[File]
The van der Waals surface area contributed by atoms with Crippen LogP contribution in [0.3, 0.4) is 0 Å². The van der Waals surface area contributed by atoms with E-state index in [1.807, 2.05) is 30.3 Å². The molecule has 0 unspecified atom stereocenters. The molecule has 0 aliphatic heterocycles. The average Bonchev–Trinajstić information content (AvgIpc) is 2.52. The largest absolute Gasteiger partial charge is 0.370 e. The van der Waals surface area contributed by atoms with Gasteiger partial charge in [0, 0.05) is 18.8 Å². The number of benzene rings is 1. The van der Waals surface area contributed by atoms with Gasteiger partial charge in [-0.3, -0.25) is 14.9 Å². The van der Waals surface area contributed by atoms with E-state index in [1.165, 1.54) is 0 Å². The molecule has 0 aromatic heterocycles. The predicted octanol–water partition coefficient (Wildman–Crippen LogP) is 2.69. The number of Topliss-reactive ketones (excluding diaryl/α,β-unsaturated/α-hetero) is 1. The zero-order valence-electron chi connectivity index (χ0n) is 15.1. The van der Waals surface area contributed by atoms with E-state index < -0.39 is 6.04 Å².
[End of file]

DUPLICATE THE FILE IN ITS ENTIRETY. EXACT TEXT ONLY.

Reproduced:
The van der Waals surface area contributed by atoms with Crippen LogP contribution in [0.3, 0.4) is 0 Å². The van der Waals surface area contributed by atoms with E-state index in [1.807, 2.05) is 30.3 Å². The molecule has 0 unspecified atom stereocenters. The molecule has 0 aliphatic heterocycles. The average Bonchev–Trinajstić information content (AvgIpc) is 2.52. The largest absolute Gasteiger partial charge is 0.370 e. The van der Waals surface area contributed by atoms with Gasteiger partial charge in [0, 0.05) is 18.8 Å². The number of benzene rings is 1. The van der Waals surface area contributed by atoms with Gasteiger partial charge in [-0.3, -0.25) is 14.9 Å². The van der Waals surface area contributed by atoms with E-state index in [1.165, 1.54) is 0 Å². The molecule has 0 aromatic heterocycles. The predicted octanol–water partition coefficient (Wildman–Crippen LogP) is 2.69. The number of Topliss-reactive ketones (excluding diaryl/α,β-unsaturated/α-hetero) is 1. The zero-order valence-electron chi connectivity index (χ0n) is 15.1. The van der Waals surface area contributed by atoms with E-state index < -0.39 is 6.04 Å².